>>   Note that the lifetime of the unique buffer reference does not include the
>>   part between the begin of the ``isUnique`` false-branch and the write-back
>>   of the copy. This means is okay to read from the buffer (using ``self.b``)
>>   for the purpose of copying.
>> 
>> Examples::
>> 
>>    mutating func setSomeData(x: Int) {
>>      let uniqueBuffer = makeMutable()
>>      uniqueBuffer.someData = x
>>      // violates rule 1
>>    }
>> 
>>    mutating func setSomeData(x: Int) {
>>      makeMutable()
>>      self.b.someData = x // violates rule 2
>>      endUnique(&self.b)
>>    }
>> 
>>    mutating func setSomeData(x: Int) {
>>      let uniqueBuffer = makeMutable()
>>      uniqueBuffer.someData = x
>>      endUnique(&self.b)
>>      uniqueBuffer.someData = 27 // violates rule 3
>>    }
>> 
>>    mutating func incrementSomeData() {
>>      let uniqueBuffer = makeMutable()
>>      uniqueBuffer.someData = self.b.someData + 1 // violates rule 4
>>      endUnique(&self.b)
>>    }
>> 
>> 
>> The intention of the rules is to ensure that there is no overlap of a
>> "read-only" life-range with a "mutable" life-range of the buffer reference.
>> It’s the responsibility of the implementor to follow the rules.
>> But the compiler (a mandatory diagnostics pass and the SIL verifier) can
>> statically detect rule violations in obvious cases (with inter-procedural
>> analysis maybe even in most cases).
>> 
>> This approach would require to change some of the internals of our
>> current COW data structures in the stdlib (Array, Dictionary, etc.).
>> For example, the Array make_mutable semantic functions currently do not 
>> return
>> the unique buffer.
>> 
>> Scoping Alternative 2: Implicit Inout Scopes
>> --------------------------------------------
>> 
>> There is an idea (proposal?) to change the representation of inout variables
>> in SIL. This is independent of this proposal, but can be helpful for the
>> purpose of defining the scope of a COW mutation.
>> 
>> The basic idea is that SILGen inserts scoping instructions for *all* inout
>> variables. And those scoping instructions can be used to define the mutating
>> scope of a COW buffer.
>> 
>> The scoping instructions which are inserted by SILGen for an inout scope 
>> are::
>> 
>>    begin_exclusive
>>    end_exclusive
>> 
>> Simliar to ``is_unique_addr_br`` and ``end_unique_addr``, those instructions 
>> take the
>> address of the inout variable as argument. For the optimizer those 
>> instructions
>> look like potential writes to the inout variable.
>> 
>> The implementor of a COW type has to follow the rule that the COW buffer may
>> only be modified in mutating functions of the COW type. But this is the case
>> anyway because any modification needs a uniqueness check and this can only be
>> done in mutating functions.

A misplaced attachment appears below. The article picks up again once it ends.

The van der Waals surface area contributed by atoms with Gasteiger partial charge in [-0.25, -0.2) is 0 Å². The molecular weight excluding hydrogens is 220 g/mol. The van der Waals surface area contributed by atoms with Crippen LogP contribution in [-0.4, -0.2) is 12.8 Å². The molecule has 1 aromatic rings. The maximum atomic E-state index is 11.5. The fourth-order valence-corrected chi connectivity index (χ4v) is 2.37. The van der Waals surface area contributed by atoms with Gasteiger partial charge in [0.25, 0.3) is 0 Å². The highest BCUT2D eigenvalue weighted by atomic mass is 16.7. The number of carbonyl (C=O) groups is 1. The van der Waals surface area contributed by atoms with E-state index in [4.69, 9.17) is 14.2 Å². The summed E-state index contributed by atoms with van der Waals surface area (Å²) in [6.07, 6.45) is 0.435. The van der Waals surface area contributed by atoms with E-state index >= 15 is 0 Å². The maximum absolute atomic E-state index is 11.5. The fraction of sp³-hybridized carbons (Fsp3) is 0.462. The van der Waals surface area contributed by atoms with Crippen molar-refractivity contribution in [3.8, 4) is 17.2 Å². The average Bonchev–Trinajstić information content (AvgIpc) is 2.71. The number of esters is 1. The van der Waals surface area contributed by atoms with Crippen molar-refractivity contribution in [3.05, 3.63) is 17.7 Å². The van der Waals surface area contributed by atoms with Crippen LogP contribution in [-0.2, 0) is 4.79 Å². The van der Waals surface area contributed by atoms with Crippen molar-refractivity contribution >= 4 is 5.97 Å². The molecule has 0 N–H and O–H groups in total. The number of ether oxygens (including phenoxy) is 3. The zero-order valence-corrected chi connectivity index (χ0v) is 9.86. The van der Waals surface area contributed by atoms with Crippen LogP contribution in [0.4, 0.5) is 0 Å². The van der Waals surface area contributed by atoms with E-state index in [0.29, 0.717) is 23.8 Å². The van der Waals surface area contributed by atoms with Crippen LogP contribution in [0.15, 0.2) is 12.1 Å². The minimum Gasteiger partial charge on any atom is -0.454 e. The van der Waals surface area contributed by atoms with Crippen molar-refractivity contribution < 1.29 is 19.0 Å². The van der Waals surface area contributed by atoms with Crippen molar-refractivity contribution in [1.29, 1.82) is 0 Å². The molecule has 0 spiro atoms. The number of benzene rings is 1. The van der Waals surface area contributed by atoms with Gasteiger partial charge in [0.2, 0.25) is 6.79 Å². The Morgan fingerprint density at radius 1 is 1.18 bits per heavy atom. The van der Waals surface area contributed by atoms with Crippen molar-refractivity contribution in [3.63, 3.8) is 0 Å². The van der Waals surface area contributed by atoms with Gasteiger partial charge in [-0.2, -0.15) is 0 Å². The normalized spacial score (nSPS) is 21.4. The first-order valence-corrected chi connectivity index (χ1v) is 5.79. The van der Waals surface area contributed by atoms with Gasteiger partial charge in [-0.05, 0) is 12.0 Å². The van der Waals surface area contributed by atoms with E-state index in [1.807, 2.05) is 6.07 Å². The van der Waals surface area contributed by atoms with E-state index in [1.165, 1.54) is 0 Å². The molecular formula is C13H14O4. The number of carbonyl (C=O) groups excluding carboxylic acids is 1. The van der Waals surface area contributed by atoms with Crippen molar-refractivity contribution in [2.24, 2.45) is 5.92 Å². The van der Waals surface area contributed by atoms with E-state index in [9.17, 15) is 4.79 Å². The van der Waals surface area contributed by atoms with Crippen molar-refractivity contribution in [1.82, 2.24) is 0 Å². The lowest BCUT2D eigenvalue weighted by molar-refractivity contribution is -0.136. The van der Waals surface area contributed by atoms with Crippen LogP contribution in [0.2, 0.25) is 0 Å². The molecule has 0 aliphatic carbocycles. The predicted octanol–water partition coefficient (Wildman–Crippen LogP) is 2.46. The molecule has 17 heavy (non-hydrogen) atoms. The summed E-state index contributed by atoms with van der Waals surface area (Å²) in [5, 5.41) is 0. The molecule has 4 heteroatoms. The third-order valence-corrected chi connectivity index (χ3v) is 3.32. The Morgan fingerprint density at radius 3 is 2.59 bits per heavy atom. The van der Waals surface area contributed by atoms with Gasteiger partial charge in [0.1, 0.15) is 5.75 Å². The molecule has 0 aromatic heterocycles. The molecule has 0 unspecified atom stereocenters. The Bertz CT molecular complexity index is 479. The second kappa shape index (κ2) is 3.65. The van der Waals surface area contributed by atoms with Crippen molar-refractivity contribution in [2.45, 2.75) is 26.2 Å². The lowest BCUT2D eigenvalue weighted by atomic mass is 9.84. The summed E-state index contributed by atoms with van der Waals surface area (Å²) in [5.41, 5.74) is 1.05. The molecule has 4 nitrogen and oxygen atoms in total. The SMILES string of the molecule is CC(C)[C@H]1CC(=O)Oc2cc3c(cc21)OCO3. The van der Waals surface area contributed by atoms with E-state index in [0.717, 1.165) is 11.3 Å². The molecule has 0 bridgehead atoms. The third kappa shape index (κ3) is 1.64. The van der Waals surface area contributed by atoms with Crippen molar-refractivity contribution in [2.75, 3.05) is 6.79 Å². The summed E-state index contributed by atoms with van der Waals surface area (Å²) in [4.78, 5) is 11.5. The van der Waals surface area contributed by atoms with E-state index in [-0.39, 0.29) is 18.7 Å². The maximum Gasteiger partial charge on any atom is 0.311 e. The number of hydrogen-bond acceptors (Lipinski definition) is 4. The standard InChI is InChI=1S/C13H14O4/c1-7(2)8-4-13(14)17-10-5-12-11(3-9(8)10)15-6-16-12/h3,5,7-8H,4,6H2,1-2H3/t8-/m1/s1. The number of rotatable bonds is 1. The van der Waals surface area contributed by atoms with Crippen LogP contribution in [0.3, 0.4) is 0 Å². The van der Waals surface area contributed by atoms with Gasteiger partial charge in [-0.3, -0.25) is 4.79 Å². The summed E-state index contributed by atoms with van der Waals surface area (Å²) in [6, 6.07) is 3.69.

>> 
>> Example::
>> 
>>    // > mutating func setSomeData(x: Int) {
>>    // Accepts a unique reference to the array value (avoiding refcount 
>> operations)
>>    sil @setSomeData : $(Int, @inout Array) -> () {
>>    bb_entry(%x : Int, %arrayref : $*Array<T>) // Begin scope #0
>> 
>>    // >   makeMutable() (inlined)
>>    // Forward the unique reference to the `self` array value, still avoiding 
>> refcount operations.
>>    // Begin the inlined exclusive scope (could be trivially removed).
>>    begin_exclusive %arrayref : $*Array<T> // Begin scope #1
>> 
>>    // >    if !isUnique(&self._storage) {
>>    // Extract a unique inout reference to the class reference to the array 
>> storage.
>>    // This begins the isUnique() argument's exclusive scope. The memory is 
>> already exclusive
>>    // but the scope helps ensure this is the only alias to _storage.
>>    %arrayref._storageref = struct_element_addr [exclusive] %arrayref, 
>> #Array._storage
>> 
>>    // Uniqueness checking requires an inout reference to the class reference.
>>    // The is_unique instruction does not need to create a new storage 
>> reference.
>>    // It's only purpose is to check the RC count, ensure that the checked 
>> reference
>>    // is inout, and prevent the inout scope from being optimized away.
>>    %isuniq = is_unique %arrayref._storageref : $*@sil_cow ArrayStorage<T>
>> 
>>    // End the isUnique argument's exclusive scope (can also be trivially 
>> removed).
>>    end_exclusive %arrayref._storageref : $*@sil_cow ArrayStorage<T>
>> 
>>    br %isuniq, bb_continue, bb_slow
>> 
>>    bb_slow:
>>    // >      self._storage = copyBuffer(self._storage)
>>    // Produce a new class reference to storage with verifiably unique RC 
>> semantics.
>>    %copied_storage_class = alloc_ref ...
>>    // A begin/end exclusive scope is implicit in store [assign].
>>    store [assign] %copied_storage_class to %arrayref._storageref
>>    br bb_continue
>> 
>>    bb_continue:
>> 
>>    // This marks the end of makeMutable's inout `self` scope. Because Array
>>    // contains a "copy_on_write" property, the SIL verifier needs to
>>    // prove that %arrayref.#_storage has not escaped at this point. This
>>    // is equivalent to checking that %arrayref itself is not copied, and
>>    // checking each projection of the "copy_on_write" storage property
>>    // (%arrayref._storageref) is not copied. Or, if any copies are present,
>>    // they must be consumed within this scope.